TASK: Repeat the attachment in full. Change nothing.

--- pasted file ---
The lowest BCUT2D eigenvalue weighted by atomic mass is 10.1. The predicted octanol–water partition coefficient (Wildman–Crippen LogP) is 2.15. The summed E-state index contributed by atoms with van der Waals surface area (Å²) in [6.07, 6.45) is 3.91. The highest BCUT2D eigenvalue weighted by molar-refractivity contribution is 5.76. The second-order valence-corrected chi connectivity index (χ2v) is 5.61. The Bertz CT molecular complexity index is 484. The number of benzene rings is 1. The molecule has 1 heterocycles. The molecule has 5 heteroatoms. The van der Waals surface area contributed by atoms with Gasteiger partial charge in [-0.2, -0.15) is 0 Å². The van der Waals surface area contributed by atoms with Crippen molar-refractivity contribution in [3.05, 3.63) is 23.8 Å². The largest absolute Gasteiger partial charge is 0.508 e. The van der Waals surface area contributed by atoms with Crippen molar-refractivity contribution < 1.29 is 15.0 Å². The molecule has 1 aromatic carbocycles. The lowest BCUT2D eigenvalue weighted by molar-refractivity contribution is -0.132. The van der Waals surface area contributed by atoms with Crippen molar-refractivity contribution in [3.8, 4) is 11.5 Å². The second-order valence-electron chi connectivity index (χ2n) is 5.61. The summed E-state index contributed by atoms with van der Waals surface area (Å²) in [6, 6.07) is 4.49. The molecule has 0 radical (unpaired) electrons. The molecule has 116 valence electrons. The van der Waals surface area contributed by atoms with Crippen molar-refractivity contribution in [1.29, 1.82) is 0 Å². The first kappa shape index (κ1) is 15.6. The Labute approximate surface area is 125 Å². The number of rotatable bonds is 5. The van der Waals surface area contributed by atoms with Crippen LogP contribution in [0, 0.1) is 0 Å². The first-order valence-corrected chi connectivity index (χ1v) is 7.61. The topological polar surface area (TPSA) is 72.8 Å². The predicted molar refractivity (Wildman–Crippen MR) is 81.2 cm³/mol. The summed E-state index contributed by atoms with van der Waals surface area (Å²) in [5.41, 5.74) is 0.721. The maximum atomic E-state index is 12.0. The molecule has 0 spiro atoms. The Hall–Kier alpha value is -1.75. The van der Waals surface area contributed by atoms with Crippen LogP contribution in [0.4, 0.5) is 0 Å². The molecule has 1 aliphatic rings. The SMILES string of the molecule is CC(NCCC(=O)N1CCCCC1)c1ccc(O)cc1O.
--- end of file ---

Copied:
The lowest BCUT2D eigenvalue weighted by atomic mass is 10.1. The predicted octanol–water partition coefficient (Wildman–Crippen LogP) is 2.15. The summed E-state index contributed by atoms with van der Waals surface area (Å²) in [6.07, 6.45) is 3.91. The highest BCUT2D eigenvalue weighted by molar-refractivity contribution is 5.76. The second-order valence-corrected chi connectivity index (χ2v) is 5.61. The Bertz CT molecular complexity index is 484. The number of benzene rings is 1. The molecule has 1 heterocycles. The molecule has 5 heteroatoms. The van der Waals surface area contributed by atoms with Gasteiger partial charge in [-0.2, -0.15) is 0 Å². The van der Waals surface area contributed by atoms with Crippen molar-refractivity contribution in [3.05, 3.63) is 23.8 Å². The largest absolute Gasteiger partial charge is 0.508 e. The van der Waals surface area contributed by atoms with Crippen molar-refractivity contribution < 1.29 is 15.0 Å². The molecule has 1 aromatic carbocycles. The lowest BCUT2D eigenvalue weighted by molar-refractivity contribution is -0.132. The van der Waals surface area contributed by atoms with Crippen molar-refractivity contribution in [3.8, 4) is 11.5 Å². The second-order valence-electron chi connectivity index (χ2n) is 5.61. The summed E-state index contributed by atoms with van der Waals surface area (Å²) in [6, 6.07) is 4.49. The molecule has 0 radical (unpaired) electrons. The molecule has 116 valence electrons. The van der Waals surface area contributed by atoms with Crippen molar-refractivity contribution in [1.29, 1.82) is 0 Å². The first kappa shape index (κ1) is 15.6. The Labute approximate surface area is 125 Å². The number of rotatable bonds is 5. The van der Waals surface area contributed by atoms with Crippen LogP contribution in [0, 0.1) is 0 Å². The first-order valence-corrected chi connectivity index (χ1v) is 7.61. The topological polar surface area (TPSA) is 72.8 Å². The predicted molar refractivity (Wildman–Crippen MR) is 81.2 cm³/mol. The summed E-state index contributed by atoms with van der Waals surface area (Å²) in [5.41, 5.74) is 0.721. The maximum atomic E-state index is 12.0. The molecule has 0 spiro atoms. The Hall–Kier alpha value is -1.75. The van der Waals surface area contributed by atoms with Crippen LogP contribution in [0.4, 0.5) is 0 Å². The molecule has 1 aliphatic rings. The SMILES string of the molecule is CC(NCCC(=O)N1CCCCC1)c1ccc(O)cc1O.